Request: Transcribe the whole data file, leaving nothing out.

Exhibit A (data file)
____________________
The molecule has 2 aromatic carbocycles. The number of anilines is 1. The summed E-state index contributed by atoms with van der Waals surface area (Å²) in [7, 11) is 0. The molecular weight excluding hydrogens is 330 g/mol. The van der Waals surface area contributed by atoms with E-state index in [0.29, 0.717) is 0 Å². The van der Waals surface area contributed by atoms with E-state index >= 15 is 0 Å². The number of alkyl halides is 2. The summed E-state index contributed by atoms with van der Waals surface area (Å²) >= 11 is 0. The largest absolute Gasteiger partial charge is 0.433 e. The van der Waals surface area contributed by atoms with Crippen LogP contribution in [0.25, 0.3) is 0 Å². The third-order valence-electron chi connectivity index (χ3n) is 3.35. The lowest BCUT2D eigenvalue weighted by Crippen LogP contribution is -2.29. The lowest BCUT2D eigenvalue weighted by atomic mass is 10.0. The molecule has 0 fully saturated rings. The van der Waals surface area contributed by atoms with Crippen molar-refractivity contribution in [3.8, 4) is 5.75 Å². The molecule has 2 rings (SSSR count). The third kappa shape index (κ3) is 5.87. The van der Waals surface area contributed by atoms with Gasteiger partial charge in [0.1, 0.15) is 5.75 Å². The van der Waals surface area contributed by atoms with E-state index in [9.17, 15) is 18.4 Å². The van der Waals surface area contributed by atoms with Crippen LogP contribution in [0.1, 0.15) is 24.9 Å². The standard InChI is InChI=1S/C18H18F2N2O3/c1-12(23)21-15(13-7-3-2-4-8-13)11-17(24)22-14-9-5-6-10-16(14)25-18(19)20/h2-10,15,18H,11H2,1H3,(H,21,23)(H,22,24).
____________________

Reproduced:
The molecule has 2 aromatic carbocycles. The number of anilines is 1. The summed E-state index contributed by atoms with van der Waals surface area (Å²) in [7, 11) is 0. The molecular weight excluding hydrogens is 330 g/mol. The van der Waals surface area contributed by atoms with E-state index in [0.29, 0.717) is 0 Å². The van der Waals surface area contributed by atoms with E-state index >= 15 is 0 Å². The number of alkyl halides is 2. The summed E-state index contributed by atoms with van der Waals surface area (Å²) >= 11 is 0. The largest absolute Gasteiger partial charge is 0.433 e. The van der Waals surface area contributed by atoms with Crippen LogP contribution in [0.25, 0.3) is 0 Å². The third-order valence-electron chi connectivity index (χ3n) is 3.35. The lowest BCUT2D eigenvalue weighted by Crippen LogP contribution is -2.29. The lowest BCUT2D eigenvalue weighted by atomic mass is 10.0. The molecule has 0 fully saturated rings. The van der Waals surface area contributed by atoms with Crippen molar-refractivity contribution in [3.8, 4) is 5.75 Å². The molecule has 2 rings (SSSR count). The third kappa shape index (κ3) is 5.87. The van der Waals surface area contributed by atoms with Gasteiger partial charge in [0.1, 0.15) is 5.75 Å². The van der Waals surface area contributed by atoms with E-state index in [9.17, 15) is 18.4 Å². The van der Waals surface area contributed by atoms with Crippen LogP contribution in [0.1, 0.15) is 24.9 Å². The standard InChI is InChI=1S/C18H18F2N2O3/c1-12(23)21-15(13-7-3-2-4-8-13)11-17(24)22-14-9-5-6-10-16(14)25-18(19)20/h2-10,15,18H,11H2,1H3,(H,21,23)(H,22,24).